The Art of More: How Mathematics Created Civilisation by Michael Brooks
Maths has an ambivalent reputation. A common complaint heard in classrooms is that it’s pointless and gratuitously difficult. But maths is also revered, as though it is an innate language that expresses, in its purest form, the logic of reality. In The Art of More the science writer Michael Brooks debunks both these viewpoints by restoring the subject to history. He recasts algebra, geometry, calculus, and so on as a series of marvellous innovations with highly practical origins, some of which are staggeringly recent: negative numbers and the concept of zero only caught on in the West a few centuries ago.
Maths is not a primordial reality, Brooks explains, but a man-made way of describing it in order to do useful things – calculate taxes, navigate the seas, construct buildings – without which civilisation wouldn’t exist. Explicitly pedagogical, The Art of More is an alternative textbook that suggests a new way of thinking about maths, and a more congenial way of teaching it – as not simply an abstract science but as a cultural achievement, an indelible and indispensable part of human history.
By Lola Seaton
Scribe, 336pp, £18.99
Move: How Mass Migration Will Reshape the World by Parag Khanna
When Parag Khanna goes on long hikes, he falls into a “light trance”: daydreaming about a world where “disparate communities” across the globe mix “freely and peacefully” and “people circulate as they please”. Khanna, a geopolitical thinker and self-described “citizen of everywhere”, decries high school geography lessons for defaulting to “political geography, as if the most arbitrary lines on our maps (borders) are the most permanent”. It suits him, then, that planet Earth is hurtling towards a certain future of mass movement, as the ravages of climate change, industrial automation and demographic imbalances accelerate the relocation of future generations.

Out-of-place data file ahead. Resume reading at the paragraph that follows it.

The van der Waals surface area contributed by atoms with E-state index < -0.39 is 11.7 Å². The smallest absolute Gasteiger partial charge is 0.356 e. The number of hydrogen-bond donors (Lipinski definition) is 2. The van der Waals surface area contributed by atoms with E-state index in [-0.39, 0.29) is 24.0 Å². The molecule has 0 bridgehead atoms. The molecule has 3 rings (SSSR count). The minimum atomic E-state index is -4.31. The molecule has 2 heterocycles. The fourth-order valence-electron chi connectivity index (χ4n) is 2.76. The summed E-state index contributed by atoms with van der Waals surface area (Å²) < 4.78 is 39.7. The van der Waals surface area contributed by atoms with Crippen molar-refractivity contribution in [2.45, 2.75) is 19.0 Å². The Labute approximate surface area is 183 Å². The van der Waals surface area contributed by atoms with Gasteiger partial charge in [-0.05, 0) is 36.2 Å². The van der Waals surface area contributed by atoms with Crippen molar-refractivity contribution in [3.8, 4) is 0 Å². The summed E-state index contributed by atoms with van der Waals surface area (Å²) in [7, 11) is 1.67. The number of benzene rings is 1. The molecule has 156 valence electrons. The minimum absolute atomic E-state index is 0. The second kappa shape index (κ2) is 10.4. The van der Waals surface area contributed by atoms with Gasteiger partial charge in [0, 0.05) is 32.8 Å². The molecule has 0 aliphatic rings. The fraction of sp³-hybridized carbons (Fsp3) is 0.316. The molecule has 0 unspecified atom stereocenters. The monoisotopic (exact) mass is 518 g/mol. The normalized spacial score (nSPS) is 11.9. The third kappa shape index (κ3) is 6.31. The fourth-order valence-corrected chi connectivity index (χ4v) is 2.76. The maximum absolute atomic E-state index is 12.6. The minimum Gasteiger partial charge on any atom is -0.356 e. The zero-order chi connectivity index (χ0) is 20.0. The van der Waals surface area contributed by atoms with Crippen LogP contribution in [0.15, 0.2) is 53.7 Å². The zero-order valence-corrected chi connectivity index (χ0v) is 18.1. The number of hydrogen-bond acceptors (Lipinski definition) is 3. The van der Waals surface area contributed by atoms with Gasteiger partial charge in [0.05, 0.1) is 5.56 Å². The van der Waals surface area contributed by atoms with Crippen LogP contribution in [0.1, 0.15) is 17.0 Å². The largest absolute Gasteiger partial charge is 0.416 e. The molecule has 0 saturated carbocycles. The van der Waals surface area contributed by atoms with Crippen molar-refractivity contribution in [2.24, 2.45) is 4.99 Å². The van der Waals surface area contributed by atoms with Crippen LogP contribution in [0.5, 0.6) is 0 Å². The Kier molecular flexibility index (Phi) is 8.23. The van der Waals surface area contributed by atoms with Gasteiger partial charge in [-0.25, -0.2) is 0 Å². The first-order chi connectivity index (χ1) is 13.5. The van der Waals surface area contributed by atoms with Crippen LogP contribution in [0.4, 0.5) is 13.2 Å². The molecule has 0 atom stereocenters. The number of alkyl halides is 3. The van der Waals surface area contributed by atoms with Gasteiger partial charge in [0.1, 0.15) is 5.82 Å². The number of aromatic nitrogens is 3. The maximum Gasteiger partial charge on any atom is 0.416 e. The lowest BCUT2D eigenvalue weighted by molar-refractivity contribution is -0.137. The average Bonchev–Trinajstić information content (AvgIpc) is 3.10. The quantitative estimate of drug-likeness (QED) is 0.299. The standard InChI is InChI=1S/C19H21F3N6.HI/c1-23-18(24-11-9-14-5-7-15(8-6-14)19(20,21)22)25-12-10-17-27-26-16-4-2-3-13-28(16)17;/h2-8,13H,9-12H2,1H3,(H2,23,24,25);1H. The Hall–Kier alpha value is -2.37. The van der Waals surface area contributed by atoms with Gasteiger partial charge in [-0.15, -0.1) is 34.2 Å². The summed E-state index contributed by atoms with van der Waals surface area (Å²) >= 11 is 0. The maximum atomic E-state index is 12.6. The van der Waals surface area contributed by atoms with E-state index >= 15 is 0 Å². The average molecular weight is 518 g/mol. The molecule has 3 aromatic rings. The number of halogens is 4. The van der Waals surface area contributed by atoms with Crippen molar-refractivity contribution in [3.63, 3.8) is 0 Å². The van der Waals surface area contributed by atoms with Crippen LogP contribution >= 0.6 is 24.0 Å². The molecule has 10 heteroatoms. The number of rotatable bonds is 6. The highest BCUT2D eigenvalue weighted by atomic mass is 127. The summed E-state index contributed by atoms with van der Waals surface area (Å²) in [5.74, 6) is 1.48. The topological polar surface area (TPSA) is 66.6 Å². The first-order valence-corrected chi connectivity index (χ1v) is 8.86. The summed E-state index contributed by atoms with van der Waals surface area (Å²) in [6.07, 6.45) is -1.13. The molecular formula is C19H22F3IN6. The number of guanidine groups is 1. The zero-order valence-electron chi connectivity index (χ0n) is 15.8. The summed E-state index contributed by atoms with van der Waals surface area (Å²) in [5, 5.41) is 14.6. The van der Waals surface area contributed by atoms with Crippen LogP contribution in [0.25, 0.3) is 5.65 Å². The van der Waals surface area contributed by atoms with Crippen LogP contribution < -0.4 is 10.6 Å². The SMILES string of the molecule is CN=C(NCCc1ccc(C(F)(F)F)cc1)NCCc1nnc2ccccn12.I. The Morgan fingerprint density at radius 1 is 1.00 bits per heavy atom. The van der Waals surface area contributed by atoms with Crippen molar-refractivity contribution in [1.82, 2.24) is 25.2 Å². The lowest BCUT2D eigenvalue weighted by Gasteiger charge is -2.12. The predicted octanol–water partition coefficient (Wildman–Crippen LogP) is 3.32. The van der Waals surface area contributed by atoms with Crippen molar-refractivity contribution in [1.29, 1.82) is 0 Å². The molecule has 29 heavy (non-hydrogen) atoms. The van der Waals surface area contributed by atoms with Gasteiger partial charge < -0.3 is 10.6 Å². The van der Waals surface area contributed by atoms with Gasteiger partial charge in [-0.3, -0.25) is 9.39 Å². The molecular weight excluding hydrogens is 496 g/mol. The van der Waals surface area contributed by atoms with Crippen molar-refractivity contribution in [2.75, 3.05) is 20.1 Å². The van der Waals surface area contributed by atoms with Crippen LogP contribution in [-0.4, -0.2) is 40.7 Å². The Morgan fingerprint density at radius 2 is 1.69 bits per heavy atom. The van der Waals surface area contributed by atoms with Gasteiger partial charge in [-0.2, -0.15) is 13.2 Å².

While the questions he poses in Move – where will billions of people have moved by 2050? Which parts of the world will be abandoned, and which will thrive? – are compelling, they are tackled with Panglossian visions (“An archipelago of sustainable Arctic settlements”) rather than couched in the messy and often dismal reality of being uprooted or forced to flee. For a study of human destiny, this book contains surprisingly little humanity.
By Anoosh Chakelian
Weidenfeld & Nicolson, 352pp, £20
The Last Witches of England by John Callow
In 1660, the Royal Society was founded, with its early members including natural scientists such as Christopher Wren, Isaac Newton and Robert Hooke: the moment is often held as the starting point of the age of reason. More than two decades later, however, in 1682, three poor women from Bideford in Devon – Temperance Lloyd, Susannah Edwards and Mary Trembles – were hanged for witchcraft. John Callow’s intriguing book is both a case study of the Bideford witch trial and an examination of how superstition prevailed in a time of increasing rationality.
When a magpie flew into the bedroom of a sick woman, Grace Thomas, a chain of events started which saw Lloyd accused of having “discourse or familiarity with the devil in the likeness or shape of a black man”. It was the Devil who led her into tormenting Thomas with pricks and pinches. The other two women were caught up in the increasingly febrile atmosphere, and hearsay, rumour and public fear were enough to send all three to the gallows. Callow’s fascinating and vivid unpicking of the English Salem is also an account of the birth pangs of the modern age.
By Michael Prodger
Bloomsbury, 304pp, £25
We Travelled: Essays and Poems by David Hare
The playwright and film-maker David Hare called his first collection of journalism Writing Left-Handed. Yet his essays are a reliable source of delight. His prose is breezy, never overtly stylish but always capable of a ringing phrase, underpinned by anger at injustice and irritation at blinkered thinking. Among the errors he sets about redressing here include the idea that Chekhov was a cool writer, that Terence Rattigan was knocked from his perch atop English theatre by angry newcomers such as John Osborne (a narrative with “so many misconceptions… that it is hard to know where to begin”), and that Tony Blair was merely obsessed with popularity: “How clever of him, then, to prove the opposite – that he gave not a fig for public opinion!”
Hare is a wonderful appreciator, as shown in his tribute to the “hardy heroism” of the New York theatre producer Joe Papp, and in a memorable and strikingly authoritative essay on the photographer Lee Miller. He also displays a newfound – or hitherto-concealed – taste for introspection. The 35 poems that comprise the book’s second half are full of allusions to his legion of past failures and too-thin skin, revealing yet another side to this great, unflagging writer.
By Leo Robson
Faber & Faber, 304pp, £14.99
This article appears in the 20 Oct 2021 issue of the New Statesman, Twilight of the West